For the next twenty years, both in and out of office, Churchill continued to try and curry favour with successive US presidents in a bid to limit the threat of nuclear weapons between the superpowers and to promote British prestige once more. In one of his most famous orations, Churchill spoke at Westminster College in Fulton, Missouri where he condemned the Soviet Union’s policies in Europe, famously declaring:

“From Stettin in the Baltic to Trieste in the Adriatic, an iron curtain has descended across the continent.

“Surely we should work with conscious purpose for a grand pacification of Europe, within the structure of the United Nations and in accordance with its Charter. That I feel is an open cause of policy of very great importance.”

“An iron curtain has descended across the continent” delivered to Westminster College, Fulton, Missouri, March 5, 1946

Churchill’s speech is considered one of the opening volleys announcing the beginning of the Cold War. It also happens to be one of the most honest. He praised the United States, which he declared stood as “the pinnacle of world power” and called for an even closer “special relationship” between the United States and Great Britain as the “great powers of the English-speaking world” to organise and police the postwar world against the expansionistic policies of the Soviet Union.

While Stalin accused Churchill of “war-mongering”, Churchill understood that when dealing with the Soviets there was nothing  they admired as much as strength, and there is nothing for which they have less respect than for military weakness. Churchill understood that strength is the condition of peace, and there was no shame in ensuring it was known.

In what is considered to be his last great parliamentary speech in 1955 delivered to the House of Commons, 

“Unless a trustworthy and universal agreement upon disarmament, conventional and nuclear alike, can be reached and an effective system of inspection is established and is actually workingg, there is only one sane policy for the free world in the next few years. That is what we call defence through deterrents. This we have already adopted and proclaimed. These deterents may at any time become the parents of disarmament, provided that they deter.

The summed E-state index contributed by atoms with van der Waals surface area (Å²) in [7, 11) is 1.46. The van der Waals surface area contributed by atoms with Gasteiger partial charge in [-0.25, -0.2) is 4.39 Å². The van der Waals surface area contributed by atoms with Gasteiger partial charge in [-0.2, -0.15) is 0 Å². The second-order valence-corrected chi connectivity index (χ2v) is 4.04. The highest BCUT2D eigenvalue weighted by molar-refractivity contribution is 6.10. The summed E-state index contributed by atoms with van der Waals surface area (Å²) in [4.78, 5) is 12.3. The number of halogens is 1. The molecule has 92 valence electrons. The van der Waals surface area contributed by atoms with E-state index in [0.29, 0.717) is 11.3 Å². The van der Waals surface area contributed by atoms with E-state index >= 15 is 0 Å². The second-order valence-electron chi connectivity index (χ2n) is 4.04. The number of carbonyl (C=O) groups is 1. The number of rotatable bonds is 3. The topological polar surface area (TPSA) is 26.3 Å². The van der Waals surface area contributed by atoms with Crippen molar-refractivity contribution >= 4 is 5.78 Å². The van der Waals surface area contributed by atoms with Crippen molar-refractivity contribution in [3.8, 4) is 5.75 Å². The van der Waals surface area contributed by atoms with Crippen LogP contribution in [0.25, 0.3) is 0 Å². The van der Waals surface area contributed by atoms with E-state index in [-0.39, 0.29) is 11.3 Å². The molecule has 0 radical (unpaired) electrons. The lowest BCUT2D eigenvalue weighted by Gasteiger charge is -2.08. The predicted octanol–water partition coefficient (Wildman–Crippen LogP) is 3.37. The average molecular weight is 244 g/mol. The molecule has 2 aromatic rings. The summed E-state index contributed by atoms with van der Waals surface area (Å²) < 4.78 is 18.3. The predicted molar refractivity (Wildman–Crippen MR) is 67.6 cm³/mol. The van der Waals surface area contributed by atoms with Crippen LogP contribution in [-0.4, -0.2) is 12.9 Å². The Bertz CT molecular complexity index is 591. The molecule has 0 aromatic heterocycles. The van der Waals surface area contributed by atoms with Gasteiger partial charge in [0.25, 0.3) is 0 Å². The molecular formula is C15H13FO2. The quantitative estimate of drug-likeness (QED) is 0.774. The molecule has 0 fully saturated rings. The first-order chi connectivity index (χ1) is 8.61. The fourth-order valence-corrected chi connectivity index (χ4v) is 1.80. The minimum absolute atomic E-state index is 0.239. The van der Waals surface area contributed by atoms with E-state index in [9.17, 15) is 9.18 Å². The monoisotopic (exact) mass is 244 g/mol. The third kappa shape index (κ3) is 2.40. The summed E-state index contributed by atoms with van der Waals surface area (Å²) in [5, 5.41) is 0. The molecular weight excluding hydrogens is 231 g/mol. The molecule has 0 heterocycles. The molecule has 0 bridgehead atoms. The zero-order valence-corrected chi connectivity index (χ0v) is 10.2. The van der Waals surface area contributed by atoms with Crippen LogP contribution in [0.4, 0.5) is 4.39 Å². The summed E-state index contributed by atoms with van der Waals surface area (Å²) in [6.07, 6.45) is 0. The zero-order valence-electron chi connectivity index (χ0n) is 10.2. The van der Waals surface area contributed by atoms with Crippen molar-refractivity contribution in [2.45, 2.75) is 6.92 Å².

“I have said, like the United Kingdom and Western Europe, have had this outstanding vulnerability to carry. But the hydrogen bomb, with its vast range of destruction and the even wider area of contamination, would be effective also against nations whose population, hitherto, has been so widely dispersed over large land areas as to make them feel that they were not in any danger at all. 

“Which way shall we turn to save our lives and the future of the world? It does not matter so much to old people: they are going to die soon anyway; but I find it poignant to look at youth in all its activity and ardour and, most of all, to watch little children playing their merry games, and wonder what would lie before them if God wearied of mankind. 

“The day may dawn when fair play, love for one’s fellow-men, respect for justice and freedom, will enable tormented generations to march forth serene and triumphant from the hideous epoch in which we have to dwell. Meanwhile, never flinch, never weary, never despair.”

Churchill knew that war was man’s natural predilection and that certain conditions gave rise to it. His ancestor John Churchill, the first Duke of Marlborough, fought in the War of the Spanish Succession and of whom the Churchill wrote a seven-tome biography. He understood national ambition, national restraint and national war and his family’s place in it. Churchill always believed himself to be a man of destiny, but it wasn’t just to bring war but lasting peace.

It’s what drove him to continue as prime minister and as an international statesman working for a global resolution against the spectre of an atomic holocaust. It’s also what motivated him to fight on against his declining health despite the long-pleading of his wife Clementine to retire (particularly after a series of debilitating strokes throughout the 1950s). Fight on he did, right until he retired from the House of Commons in 1964. He died in January 1965.

Peace, not war, is the overriding motivation one must appreciate when remembering Sir Winston Churchill.  

The state funeral of Winston Churchill, 30 January 1965